Mario huh? What a popular guy he must be. After all, people have attended his parties almost every year since 1998. Like any good party, they’re so hectic that you might struggle to remember many details (if any) about them, other than maybe the faces that were present – Mario is here of course, still the gracious host, with his brother Luigi following (presumably moping that ‘his’ year is over). There’s Peach, Mario’s romantic interest, and his long-suffering friend Daisy. Best friends Toad and Yoshi are here, maybe just passing the time before go-kart season, and this year Wario and Waluigi are here despite no one inviting them. To top it off, Bowser Jr. shows up to annoy his dad with a Boo because, well, ghosts like parties.
The Mario Party series is all about mini-games – mostly collecting a bundle together and placing them around a game board for the player(s) to tackle. Island Tour offers 81 mini-games in total, playable on 7 different boards, the majority of them lasting around 60 seconds or less. As such, Island Tour should be set up perfectly for playing on the go, with bite-sized games naturally lending themselves to pick up and play in the bright and colorful Mario universe. Except no.
Mario Party’s multiplayer is the reason for the series’ existence and popularity. It doesn’t matter if the gameplay mechanics of the minigames are as superficial as a puddle as you sing triumphantly in front of your friends as you defeat them. Island Tour is no different, and realistically you’ll only want to play the game against real people, because as a single-player experience there’s little to no fun to be had here. The problem is that the nature of handheld games makes it more likely that you’ll be playing solo, and when you’re alone the game is both unfair and boring.
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Mario Party: Island Tour is slow. Each player’s turn is accompanied by a splash screen, animated dice roll, player movement, rules and, depending on the board, other effects such as collectibles or obstacles. A mini-game appears about every three turns, but when playing alone the wait between turns is excruciating, made worse by what appears to be very aggressive cheating by keeping your dice rolled or giving players boosts computers. Playing with someone else eases the boredom a bit, but only because you have someone to talk to while you both wait.
Nintendo has wisely made the multiplayer part downloadable, which means that only one member of your party needs a copy of the game so everyone can participate. It does mean, however, that you need each of your friends to own a 3/2DS, and while it might have been the best-selling console of the last year, there are still plenty of people who don’t. not. It would have been nice to see some sort of pass and play option, though a number of the included minigames just wouldn’t work that way, only really showing their worth when directly competing ( and manic) against others.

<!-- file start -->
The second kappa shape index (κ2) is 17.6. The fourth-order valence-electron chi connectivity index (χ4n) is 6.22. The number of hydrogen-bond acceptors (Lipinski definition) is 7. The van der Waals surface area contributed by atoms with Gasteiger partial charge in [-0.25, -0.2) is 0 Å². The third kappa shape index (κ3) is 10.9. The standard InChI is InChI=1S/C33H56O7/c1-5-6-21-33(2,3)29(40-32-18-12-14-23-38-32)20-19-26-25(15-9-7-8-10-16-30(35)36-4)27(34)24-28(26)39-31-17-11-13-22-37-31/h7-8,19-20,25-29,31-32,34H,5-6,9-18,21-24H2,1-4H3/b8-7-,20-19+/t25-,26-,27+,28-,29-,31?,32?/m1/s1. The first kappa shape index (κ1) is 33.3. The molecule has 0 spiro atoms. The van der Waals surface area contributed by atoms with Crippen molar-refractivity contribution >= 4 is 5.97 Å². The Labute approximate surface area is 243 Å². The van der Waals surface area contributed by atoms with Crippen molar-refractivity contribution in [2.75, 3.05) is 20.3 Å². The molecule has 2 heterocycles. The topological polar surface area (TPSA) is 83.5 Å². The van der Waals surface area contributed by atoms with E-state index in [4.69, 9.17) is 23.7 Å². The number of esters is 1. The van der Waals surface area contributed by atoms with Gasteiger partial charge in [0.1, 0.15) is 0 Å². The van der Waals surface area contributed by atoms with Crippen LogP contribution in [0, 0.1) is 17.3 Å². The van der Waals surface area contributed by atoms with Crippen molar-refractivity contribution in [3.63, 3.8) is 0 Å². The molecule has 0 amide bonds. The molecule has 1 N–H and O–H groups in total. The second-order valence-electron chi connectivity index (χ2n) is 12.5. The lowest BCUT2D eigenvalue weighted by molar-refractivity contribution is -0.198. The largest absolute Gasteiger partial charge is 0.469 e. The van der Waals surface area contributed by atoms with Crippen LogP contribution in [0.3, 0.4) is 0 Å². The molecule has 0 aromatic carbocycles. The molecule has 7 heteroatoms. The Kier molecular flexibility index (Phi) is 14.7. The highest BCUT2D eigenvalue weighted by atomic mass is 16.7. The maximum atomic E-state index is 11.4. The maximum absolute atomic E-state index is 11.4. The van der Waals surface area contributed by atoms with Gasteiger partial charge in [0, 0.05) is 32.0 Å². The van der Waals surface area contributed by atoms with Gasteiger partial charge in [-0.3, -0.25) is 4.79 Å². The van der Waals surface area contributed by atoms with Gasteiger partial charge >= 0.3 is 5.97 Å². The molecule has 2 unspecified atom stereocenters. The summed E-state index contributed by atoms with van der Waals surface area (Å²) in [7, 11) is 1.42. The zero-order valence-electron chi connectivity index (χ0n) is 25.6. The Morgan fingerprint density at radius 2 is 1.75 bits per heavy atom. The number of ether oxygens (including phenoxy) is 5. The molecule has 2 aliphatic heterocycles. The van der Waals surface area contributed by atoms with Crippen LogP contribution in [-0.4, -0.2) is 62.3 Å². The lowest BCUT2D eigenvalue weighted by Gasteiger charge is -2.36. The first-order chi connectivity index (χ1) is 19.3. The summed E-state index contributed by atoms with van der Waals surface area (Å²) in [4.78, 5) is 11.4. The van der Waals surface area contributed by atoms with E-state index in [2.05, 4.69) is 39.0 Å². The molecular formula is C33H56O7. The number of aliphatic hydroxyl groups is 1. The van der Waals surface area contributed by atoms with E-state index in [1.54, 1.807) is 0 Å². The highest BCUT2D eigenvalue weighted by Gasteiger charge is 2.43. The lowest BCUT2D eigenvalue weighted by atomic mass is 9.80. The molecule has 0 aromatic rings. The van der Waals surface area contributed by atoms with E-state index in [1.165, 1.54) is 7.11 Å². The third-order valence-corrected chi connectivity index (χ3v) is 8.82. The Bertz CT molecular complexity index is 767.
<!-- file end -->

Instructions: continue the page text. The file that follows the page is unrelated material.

Island Tour definitely looks and sounds the part, offering bright and colorful renditions of its beloved Nintendo characters, along with well-designed game boards and worlds. They are also linked to classic Nintendo sounds and music. This is definitely a good thing because you’ll be spending a lot of time just staring at your handheld’s screen rather than actively doing anything.
The minigames are thankfully a highlight for the series and for the game, with plenty of fun to be had across the 81 on offer. Games like Balance Beat use the 3DS’ gyroscopic controls and are gleefully hectic against human opponents, while stylus-controlled offerings like Goomba Rodeo have fun, responsive controls. There are of course less enjoyable ones, such as Wind Me Up which forces the analog node to run as quickly as possible, despite its lack of handling for such an application.
When played on its own, the problem is that, overall, the computer indeed poses very little challenge, and I found myself in first place on several occasions. During the more skill-based challenges, I still had fun participating despite how easily I won, but in the more randomized events, there was little to no sense of accomplishment to be had. Against other players there is certainly less to worry about as you are all in the same boat in terms of controls and no one has a physical advantage over another.
A side issue is that the game boards don’t put enough emphasis on playing minigames, with round after round where you just roll your dice and move a few spaces. The mini-games are all accessible in free-play mode, but apart, there’s less to be gained from completing them beyond just seeing what they look like. It’s incredibly frustrating to have to sit during other players’ turns with no reward after your turn beyond additional waiting. When playing against the computer, five minutes can easily pass without anything interesting happening, and with a portable title, five minutes can be your entire game time.
Mario Party: Island Tour is ultimately disappointing. It looks and feels like a first-party Nintendo product, but a lot of the fun has been taken out of it out of boredom. The best way to experience the game also requires each participant to have a 3/2DS, making it one of the most expensive multiplayer experiences (but cheaper because it’s download compatible).
The series just doesn’t translate to a portable title, especially without any online features, and I hope Nintendo seriously considers returning the series to the living room for its next release.
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